"Come November," Joseph Fishkin writes in the New Republic, "the World War II Memorial will ... plop down smack in the middle of the Mall. How come? The memorial is a cautionary example of what can happen when one man—in this case J. Carter Brown, chairman of the Commission of Fine Arts—wields enough power ... to ram through his own grandiose vision at the expense of common sense." The unappealing design for the monument looks about as bold as anything Mussolini might have cooked up 60 years ago. To see where the monument will be built click here. For the Washington Post's coverage, click here.
HOW SHOULD WE REMEMBER THE HOLOCAUST? Many people consider Norman Finkelstein's The Holocaust Industry an inflammatory book; some say it is the work of an anti-Semite. In an extract published by the Guardian, Finkelstein writes: "I sometimes think that American Jewry 'discovering' the Nazi Holocaust was worse than its having been forgotten. True, my parents brooded in private; the suffering they endured was not publicly validated. But wasn't that better than the current crass exploitation of Jewish martyrdom?" For passages such as these, the New York Times has compared the book to The Protocols of the Elders of Zion, the infamous 19th-century tract forged by Russian anti-Semites. Elie Wiesel, described as a "silly" opportunist by Finkelstein, refuses to read The Holocaust Industry. A spokeswoman tells the New York Post that "the Nobel laureate was too disgusted to read [it], adding that he considered it 'slanderous and not worth comment.' "
ALL THE WAY WITH LIZ SMITH
Lisa DePaulo's portrait of Liz Smith, the gossip columnist who has written her autobiography, Natural Blonde, appears in this week's New York magazine. (Click here to buy the book.) Smith's passion for both men and women has attracted a great deal of attention. So has her refusal to go along with the wishes of gay activists. DePaulo writes, "Why, she once told the gay magazine OutWeek, should she have 'to march down the street being an exhibitionist asshole'? [N]ow that she has made a public statement, does she regret it? 'Well, no!' says Liz. 'I've led a wonderful life. I have no complaints.' As she escorts me to the door, she takes my arm. 'You know what the real surprise of this book is?' she says. 'That I come out as a heterosexual. Because as I get older, you know, I prefer men to women, I must say. It's a lot simpler.' "
THE FENCING MASTER
That the Italian fencers should defeat the French to win the Olympic gold medal in the team épée event is especially fitting when you consider that the greatest fencing master of all time was an Italian who trained in Paris. Domenico Angiolo Malevolti Tremamondo (he later removed "earthshaker," though he kept "bad turns," and became Domenico Malevolti Angelo) wrote the classic L'Ecole des Armes or "The School of Fencing" in 1763. (Michigan State University Library's Schmitter Fencing Collection describes its copy of L'Ecole des Armes as a "jewel.") When compiling his Encyclopédie, Denis Diderot chose to reprint Angelo's work verbatim. Born in Livorno in 1716, Angelo eventually moved to London, where he founded an important fencing school; the great 18th-century actor David Garrick was one of Angelo's pupils. To view an illustration from the book, click here.
A QUESTION OF ATTRIBUTION Why is Lionel Trilling, author of The Liberal Imagination, being hailed by Norman Podhoretz and others as a forebear of neoconservatism? Sam Tanenhaus says that neocons have adopted Trilling as their intellectual hero. Earlier this year, Nathan Glick explored the influence of Trilling on Gertrude Himmelfarb; her husband, Irving Kristol; and Podhoretz, who says that if Trilling were alive today he'd be writing for Commentary magazine. But Podhoretz's speculations, Glick insists, "besides being a disloyal deprecation of a former friend and mentor, have the scent of ideological self-serving." In an introduction to the selected essays of Trilling, The Moral Obligation To Be Intelligent, Leon Wieseltier says that Trilling was first and foremost a liberal.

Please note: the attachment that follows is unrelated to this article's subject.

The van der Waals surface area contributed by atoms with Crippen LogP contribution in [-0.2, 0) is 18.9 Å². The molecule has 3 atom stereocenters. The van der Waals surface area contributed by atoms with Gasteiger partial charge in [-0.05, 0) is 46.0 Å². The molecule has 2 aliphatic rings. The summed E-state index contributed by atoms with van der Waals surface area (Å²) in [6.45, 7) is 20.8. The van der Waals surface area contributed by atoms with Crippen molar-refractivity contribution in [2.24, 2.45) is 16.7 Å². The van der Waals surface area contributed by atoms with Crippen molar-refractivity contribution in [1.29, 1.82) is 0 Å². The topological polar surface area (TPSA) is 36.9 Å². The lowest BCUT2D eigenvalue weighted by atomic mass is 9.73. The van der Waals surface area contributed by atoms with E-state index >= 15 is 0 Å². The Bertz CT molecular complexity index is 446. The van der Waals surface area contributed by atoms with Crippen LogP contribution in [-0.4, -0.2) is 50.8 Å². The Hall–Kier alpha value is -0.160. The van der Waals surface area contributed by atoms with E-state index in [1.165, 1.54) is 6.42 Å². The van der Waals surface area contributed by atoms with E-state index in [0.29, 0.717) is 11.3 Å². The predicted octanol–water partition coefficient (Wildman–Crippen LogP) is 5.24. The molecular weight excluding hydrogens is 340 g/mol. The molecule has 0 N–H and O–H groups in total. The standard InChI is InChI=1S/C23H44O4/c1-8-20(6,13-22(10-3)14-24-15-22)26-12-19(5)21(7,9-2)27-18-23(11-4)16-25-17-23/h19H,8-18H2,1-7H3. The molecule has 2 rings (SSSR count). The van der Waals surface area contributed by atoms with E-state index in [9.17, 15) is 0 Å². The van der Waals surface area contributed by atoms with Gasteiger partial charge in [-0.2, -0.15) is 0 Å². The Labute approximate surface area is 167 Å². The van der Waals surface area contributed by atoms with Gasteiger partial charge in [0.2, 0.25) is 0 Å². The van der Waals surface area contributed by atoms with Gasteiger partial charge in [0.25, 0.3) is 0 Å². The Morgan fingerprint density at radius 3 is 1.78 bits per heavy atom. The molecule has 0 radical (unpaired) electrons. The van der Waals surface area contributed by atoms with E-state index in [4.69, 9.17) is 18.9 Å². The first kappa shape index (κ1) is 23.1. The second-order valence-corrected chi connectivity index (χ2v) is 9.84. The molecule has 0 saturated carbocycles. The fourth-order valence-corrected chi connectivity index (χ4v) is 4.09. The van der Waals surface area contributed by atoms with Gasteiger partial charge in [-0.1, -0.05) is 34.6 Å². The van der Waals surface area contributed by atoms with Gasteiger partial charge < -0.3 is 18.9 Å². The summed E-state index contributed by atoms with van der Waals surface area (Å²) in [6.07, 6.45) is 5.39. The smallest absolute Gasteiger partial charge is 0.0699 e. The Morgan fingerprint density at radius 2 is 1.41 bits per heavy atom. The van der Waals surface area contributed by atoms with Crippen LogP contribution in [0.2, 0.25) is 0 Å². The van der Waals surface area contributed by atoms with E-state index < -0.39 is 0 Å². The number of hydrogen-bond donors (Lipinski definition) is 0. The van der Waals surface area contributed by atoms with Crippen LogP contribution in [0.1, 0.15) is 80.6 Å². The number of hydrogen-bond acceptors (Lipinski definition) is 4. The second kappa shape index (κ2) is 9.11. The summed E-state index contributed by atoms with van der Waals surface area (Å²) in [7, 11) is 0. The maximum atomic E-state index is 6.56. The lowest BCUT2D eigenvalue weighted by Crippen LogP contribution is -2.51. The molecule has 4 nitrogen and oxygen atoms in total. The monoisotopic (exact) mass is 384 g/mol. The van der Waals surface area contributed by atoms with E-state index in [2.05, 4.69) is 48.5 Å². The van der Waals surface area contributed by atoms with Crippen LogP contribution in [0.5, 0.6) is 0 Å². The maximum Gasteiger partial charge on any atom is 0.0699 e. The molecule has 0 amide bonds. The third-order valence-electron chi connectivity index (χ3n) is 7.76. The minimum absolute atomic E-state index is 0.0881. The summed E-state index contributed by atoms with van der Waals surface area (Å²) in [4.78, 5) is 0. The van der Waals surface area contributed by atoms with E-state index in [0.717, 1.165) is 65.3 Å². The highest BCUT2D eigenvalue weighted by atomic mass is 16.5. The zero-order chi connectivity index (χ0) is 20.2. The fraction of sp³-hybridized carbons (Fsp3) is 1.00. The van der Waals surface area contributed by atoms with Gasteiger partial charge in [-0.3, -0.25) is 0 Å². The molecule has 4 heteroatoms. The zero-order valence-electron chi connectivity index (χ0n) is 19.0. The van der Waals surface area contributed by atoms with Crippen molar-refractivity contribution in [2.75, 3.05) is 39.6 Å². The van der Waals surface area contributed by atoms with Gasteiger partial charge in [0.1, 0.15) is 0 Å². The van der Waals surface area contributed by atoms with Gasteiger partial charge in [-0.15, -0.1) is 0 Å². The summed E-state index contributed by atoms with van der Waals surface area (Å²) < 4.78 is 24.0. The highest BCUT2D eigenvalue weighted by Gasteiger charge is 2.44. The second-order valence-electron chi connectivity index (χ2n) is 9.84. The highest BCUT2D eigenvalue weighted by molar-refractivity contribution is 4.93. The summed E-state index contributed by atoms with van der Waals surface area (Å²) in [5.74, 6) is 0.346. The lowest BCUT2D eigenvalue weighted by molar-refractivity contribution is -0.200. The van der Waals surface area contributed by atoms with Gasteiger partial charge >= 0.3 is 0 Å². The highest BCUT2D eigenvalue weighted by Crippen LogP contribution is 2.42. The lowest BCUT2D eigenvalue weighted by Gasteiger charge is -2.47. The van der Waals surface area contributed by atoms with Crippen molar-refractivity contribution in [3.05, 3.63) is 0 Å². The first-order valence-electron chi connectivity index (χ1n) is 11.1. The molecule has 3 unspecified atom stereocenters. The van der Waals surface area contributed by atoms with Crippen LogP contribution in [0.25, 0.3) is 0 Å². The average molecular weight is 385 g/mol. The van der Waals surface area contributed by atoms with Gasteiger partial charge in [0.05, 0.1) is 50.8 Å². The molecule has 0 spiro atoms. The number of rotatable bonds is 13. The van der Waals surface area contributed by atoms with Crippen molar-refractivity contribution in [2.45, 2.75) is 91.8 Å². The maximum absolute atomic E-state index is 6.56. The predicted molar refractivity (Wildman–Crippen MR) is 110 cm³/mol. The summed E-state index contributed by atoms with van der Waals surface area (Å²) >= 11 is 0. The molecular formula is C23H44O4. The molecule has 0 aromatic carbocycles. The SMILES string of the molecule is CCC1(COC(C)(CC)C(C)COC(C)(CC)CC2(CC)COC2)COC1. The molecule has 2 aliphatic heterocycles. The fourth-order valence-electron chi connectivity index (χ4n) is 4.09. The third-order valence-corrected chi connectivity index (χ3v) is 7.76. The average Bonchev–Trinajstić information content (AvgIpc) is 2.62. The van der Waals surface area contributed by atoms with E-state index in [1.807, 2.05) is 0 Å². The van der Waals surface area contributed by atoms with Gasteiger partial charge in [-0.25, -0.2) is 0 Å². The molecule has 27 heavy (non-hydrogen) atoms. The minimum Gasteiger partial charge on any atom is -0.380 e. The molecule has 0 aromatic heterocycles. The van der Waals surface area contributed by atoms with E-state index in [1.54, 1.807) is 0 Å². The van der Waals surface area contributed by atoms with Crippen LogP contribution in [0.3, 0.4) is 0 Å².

MODERN BY DESIGN
Nicholas Grimshaw is a European architect who isn't as well-known in the United States as he should be. London's Sunday Times suggests that there's a reason for this. "He is a reticent man, not involved in politics like [Richard] Rogers. Nor yet has he become a public figure like [Norman] Foster. He prefers to sit in his studio and get on with the business of pushing the boundaries forward. He has an obsession with detail. He and his partners have been known to spend insane lengths of time determining the relative sizes of a bolt and its washer." Grimshaw's two heroes are Buckminster Fuller and the great Isambard Kingdom Brunel (whose father, Marc Isambard, won the competition to build the Capitol in Washington, D.C., but was passed over when another plan was deemed more economic). To visit Grimshaw's Web site, click here.
WHY NEW YORK?
The latest issue of the New York Times Magazine is devoted to people who have come from far and wide to live in New York. Kurt Andersen writes about Americans who have left their hometowns in search of bright lights and Latin dancing. Salman Rushdie explains the virtues of the city over another metropolis, London, which he finds too "bitchy." (For an example of the bitchiness Rushdie is escaping from, read the Observer's account of the Times' story.) The City of New York says that "as of 1995, an estimated 33 percent of the city's population was foreign-born and approximately another 20 percent were the offspring of immigrants."
THE CORRUPTIONS OF EMPIRE
Though he's a lot older than most "cool" writers, J.G. Ballard may be the coolest novelist alive. Known most widely as the author of the Empire of the Sun, a book that Stephen Spielberg made into a movie, the novelist's critical portrayal of modern life is as pungent as anyone's. His new novel, Super-Cannes (click here to buy it), is, he says, about a "consumer society [that] hungers for the deviant and unexpected—psychopathy is the only engine powerful enough to light our imaginations, to drive the arts, sciences and industries of the world." Click here to read a review in the Guardian. John Sutherland explained the "Ballardian law of the universe" in the Sunday Times. "Every idealistic attempt by human society to organize itself into progressive or 'higher' forms will, inevitably, precipitate catastrophe. Interesting catastrophe, of course. The high-rise block degenerates into a jungle; the motorway system (as in Crash) becomes a 70 mph, high-tech killing ground; the leisure city of the future (as in Cocaine Nights) decays into Sodom by the Med." To read an interview with Ballard, click here.